The best of EcoWatch, right in your inbox. Sign up for our email newsletter!
Trump to Sign Two Executive Actions to Advance Keystone XL and Dakota Access Pipelines
Today, President Donald Trump will scrap key aspects of former-President Obama's climate leadership, as he reportedly plans to sign Executive Orders to move the the Keystone XL and Dakota Access pipelines forward.
TransCanada, the foreign company behind the Keystone XL project, will attempt to use eminent domain to sue American landowners and seize their private property in order to pipe this dirty fuel across the U.S. for export. After Obama rejected the pipeline in 2015, TransCanada sued the U.S. under the North American Free Trade Agreement (NAFTA) for $15 billion. Despite his previous remarks concerning NAFTA, Trump did not address the company and its lawsuit before approving the project.
Following months of national opposition to the Dakota Access Pipeline, the Department of the Army ordered an environmental review of the project in December of 2016. The pipeline was originally proposed to cross the Missouri River just above Bismarck, North Dakota, but after complaints, it was rerouted to cross the river along sacred Tribal grounds, less than a mile from the Standing Rock Sioux Reservation.
Trump had invested in Energy Transfer, the company behind the Dakota Access Pipeline. His spokespeople have claimed that he has since divested, but no proof has been presented.
Donald Trump has been in office for four days and he's already proving to be the dangerous threat to our climate we feared he would be. But, these pipelines are far from being in the clear. The millions of Americans and hundreds of Tribes that stood up to block them in the first place will not be silenced and will continue fighting these dirty and dangerous projects.
Trump claims he's a good businessman, yet he's encouraging dirty, dangerous tar sands development when clean energy is growing faster, producing more jobs and has a real future. Trump claims he cares about the American people, but he's allowing oil companies to steal and threaten their land by constructing dirty and dangerous pipelines through it. Trump claims he wants to protect people's clean air and water, but he's permitting a tar sand superhighway that will endanger both and hasten the climate crisis.
The Keystone pipeline was rejected because it was not in the country's interest and the environmental review of the Dakota Access Pipeline was ordered because of the threats it poses to the Standing Rock Sioux. Nothing has changed. These pipelines were a bad idea then and they're a bad idea now.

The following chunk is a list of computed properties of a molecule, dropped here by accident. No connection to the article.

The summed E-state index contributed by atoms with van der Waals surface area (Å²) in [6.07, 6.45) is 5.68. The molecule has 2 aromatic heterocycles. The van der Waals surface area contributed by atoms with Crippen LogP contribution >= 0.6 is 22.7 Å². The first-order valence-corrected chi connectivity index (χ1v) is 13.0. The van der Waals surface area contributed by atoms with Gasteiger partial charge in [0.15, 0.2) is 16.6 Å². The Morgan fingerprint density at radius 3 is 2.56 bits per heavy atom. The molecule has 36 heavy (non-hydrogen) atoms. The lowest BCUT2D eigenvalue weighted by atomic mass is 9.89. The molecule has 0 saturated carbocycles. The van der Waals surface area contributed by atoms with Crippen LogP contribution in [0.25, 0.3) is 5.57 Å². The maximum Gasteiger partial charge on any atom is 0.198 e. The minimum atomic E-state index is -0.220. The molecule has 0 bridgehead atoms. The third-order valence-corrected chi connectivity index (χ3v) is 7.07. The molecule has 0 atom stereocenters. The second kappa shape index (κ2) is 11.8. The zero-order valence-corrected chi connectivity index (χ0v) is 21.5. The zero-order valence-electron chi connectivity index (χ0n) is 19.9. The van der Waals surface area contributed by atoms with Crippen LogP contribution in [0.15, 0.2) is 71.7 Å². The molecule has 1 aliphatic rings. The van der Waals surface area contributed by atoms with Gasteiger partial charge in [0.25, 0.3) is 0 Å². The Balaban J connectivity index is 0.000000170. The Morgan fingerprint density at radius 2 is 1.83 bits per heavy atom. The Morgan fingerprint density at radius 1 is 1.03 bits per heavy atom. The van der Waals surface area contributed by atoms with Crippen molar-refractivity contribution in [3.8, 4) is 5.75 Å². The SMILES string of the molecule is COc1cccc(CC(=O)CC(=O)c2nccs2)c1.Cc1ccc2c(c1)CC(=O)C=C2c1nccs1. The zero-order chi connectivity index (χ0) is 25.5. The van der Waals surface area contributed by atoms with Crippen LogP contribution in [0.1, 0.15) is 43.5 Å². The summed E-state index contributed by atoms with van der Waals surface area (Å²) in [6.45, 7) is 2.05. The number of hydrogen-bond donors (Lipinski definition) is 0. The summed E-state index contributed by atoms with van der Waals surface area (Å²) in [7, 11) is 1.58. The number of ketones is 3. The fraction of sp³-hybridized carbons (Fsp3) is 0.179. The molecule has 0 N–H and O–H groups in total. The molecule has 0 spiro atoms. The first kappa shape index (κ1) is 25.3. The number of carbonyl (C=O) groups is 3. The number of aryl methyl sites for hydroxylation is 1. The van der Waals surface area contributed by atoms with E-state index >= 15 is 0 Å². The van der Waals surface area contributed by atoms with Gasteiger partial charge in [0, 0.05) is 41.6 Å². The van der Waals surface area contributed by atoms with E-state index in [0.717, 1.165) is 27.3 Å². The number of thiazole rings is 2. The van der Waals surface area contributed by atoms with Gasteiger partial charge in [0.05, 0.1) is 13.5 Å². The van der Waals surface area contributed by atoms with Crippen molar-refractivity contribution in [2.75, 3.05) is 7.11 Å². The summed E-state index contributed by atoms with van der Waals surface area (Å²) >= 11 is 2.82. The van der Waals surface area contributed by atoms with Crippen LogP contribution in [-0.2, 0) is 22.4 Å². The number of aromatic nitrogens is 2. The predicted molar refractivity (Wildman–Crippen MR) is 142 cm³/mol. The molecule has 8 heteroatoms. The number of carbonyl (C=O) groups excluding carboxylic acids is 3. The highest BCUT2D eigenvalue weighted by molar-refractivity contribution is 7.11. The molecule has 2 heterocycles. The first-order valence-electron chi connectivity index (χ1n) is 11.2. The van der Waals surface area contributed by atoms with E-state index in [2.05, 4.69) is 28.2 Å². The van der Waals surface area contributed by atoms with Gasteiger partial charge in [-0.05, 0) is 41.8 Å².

Simply put, Donald Trump is who we thought he is: a person who will sell off Americans' property and Tribal rights, clean air and safe water to corporate polluters.
EcoWatch Daily Newsletter
By Bijal Trivedi
The Centers for Disease Control and Prevention (CDC) released a report on Nov. 13 that describes a list of microorganisms that have become resistant to antibiotics and pose a serious threat to public health. Each year these so-called superbugs cause more than 2.8 million infections in the U.S. and kill more than 35,000 people.
By Joe Vukovich
Under the guise of responding to consumer complaints that today's energy- and water-efficient dishwashers take too long, the Department of Energy has proposed creating a new class of dishwashers that wouldn't be subject to any water or energy efficiency standards at all. The move would not only undermine three decades of progress for consumers and the environment, it is based on serious distortions of fact regarding today's dishwashers.
By Emily Moran
If you have oak trees in your neighborhood, perhaps you've noticed that some years the ground is carpeted with their acorns, and some years there are hardly any. Biologists call this pattern, in which all the oak trees for miles around make either lots of acorns or almost none, "masting."
By Catherine Davidson
Tashi Yudon peeks out from behind a net curtain at the rooftops below and lets out a sigh, her breath frosting on the windowpane in front of her.
Some 700 kilometers away in the capital city Delhi, temperatures have yet to dip below 25 degrees Celsius, but in Spiti there is already an atmosphere of impatient expectation as winter settles over the valley.